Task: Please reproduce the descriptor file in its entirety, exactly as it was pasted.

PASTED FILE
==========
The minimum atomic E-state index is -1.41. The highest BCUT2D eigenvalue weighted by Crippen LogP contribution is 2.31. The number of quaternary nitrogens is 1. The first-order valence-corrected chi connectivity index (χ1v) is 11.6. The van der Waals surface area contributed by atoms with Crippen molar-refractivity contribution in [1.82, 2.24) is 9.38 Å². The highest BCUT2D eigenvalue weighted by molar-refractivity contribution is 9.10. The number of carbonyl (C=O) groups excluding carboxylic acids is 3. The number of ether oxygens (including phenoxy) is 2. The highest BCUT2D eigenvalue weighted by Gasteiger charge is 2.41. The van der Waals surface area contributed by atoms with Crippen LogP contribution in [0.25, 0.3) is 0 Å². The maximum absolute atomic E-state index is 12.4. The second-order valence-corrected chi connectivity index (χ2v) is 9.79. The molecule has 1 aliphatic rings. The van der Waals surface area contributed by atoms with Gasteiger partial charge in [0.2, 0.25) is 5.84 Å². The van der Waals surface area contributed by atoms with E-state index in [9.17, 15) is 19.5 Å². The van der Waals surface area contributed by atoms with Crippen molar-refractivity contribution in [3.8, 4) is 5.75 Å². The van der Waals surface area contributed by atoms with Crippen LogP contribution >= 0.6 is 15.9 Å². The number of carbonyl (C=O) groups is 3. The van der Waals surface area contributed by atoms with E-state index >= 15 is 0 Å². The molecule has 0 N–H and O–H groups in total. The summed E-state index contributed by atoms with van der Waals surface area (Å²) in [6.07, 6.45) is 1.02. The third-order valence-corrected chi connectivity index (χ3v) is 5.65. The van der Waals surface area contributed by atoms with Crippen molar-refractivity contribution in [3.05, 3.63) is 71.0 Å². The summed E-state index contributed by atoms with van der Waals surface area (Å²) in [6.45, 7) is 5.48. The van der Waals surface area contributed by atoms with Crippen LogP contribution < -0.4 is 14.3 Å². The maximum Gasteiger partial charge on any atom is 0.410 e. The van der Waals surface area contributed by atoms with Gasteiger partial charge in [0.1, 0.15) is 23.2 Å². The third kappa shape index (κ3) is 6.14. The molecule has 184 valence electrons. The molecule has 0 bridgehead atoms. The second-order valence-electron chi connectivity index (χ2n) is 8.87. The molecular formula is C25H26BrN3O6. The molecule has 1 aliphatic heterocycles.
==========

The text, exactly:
The minimum atomic E-state index is -1.41. The highest BCUT2D eigenvalue weighted by Crippen LogP contribution is 2.31. The number of quaternary nitrogens is 1. The first-order valence-corrected chi connectivity index (χ1v) is 11.6. The van der Waals surface area contributed by atoms with Crippen molar-refractivity contribution in [1.82, 2.24) is 9.38 Å². The highest BCUT2D eigenvalue weighted by molar-refractivity contribution is 9.10. The number of carbonyl (C=O) groups excluding carboxylic acids is 3. The number of ether oxygens (including phenoxy) is 2. The highest BCUT2D eigenvalue weighted by Gasteiger charge is 2.41. The van der Waals surface area contributed by atoms with Crippen LogP contribution in [0.25, 0.3) is 0 Å². The maximum absolute atomic E-state index is 12.4. The second-order valence-corrected chi connectivity index (χ2v) is 9.79. The molecule has 1 aliphatic rings. The van der Waals surface area contributed by atoms with Gasteiger partial charge in [0.2, 0.25) is 5.84 Å². The van der Waals surface area contributed by atoms with E-state index in [9.17, 15) is 19.5 Å². The van der Waals surface area contributed by atoms with Crippen molar-refractivity contribution in [3.8, 4) is 5.75 Å². The van der Waals surface area contributed by atoms with Crippen LogP contribution >= 0.6 is 15.9 Å². The number of carbonyl (C=O) groups is 3. The van der Waals surface area contributed by atoms with E-state index >= 15 is 0 Å². The molecule has 0 N–H and O–H groups in total. The summed E-state index contributed by atoms with van der Waals surface area (Å²) in [6.07, 6.45) is 1.02. The third-order valence-corrected chi connectivity index (χ3v) is 5.65. The van der Waals surface area contributed by atoms with Crippen molar-refractivity contribution in [3.05, 3.63) is 71.0 Å². The summed E-state index contributed by atoms with van der Waals surface area (Å²) in [6.45, 7) is 5.48. The van der Waals surface area contributed by atoms with Crippen LogP contribution < -0.4 is 14.3 Å². The maximum Gasteiger partial charge on any atom is 0.410 e. The van der Waals surface area contributed by atoms with Gasteiger partial charge in [0.1, 0.15) is 23.2 Å². The third kappa shape index (κ3) is 6.14. The molecule has 184 valence electrons. The molecule has 0 bridgehead atoms. The second-order valence-electron chi connectivity index (χ2n) is 8.87. The molecular formula is C25H26BrN3O6. The molecule has 1 aliphatic heterocycles.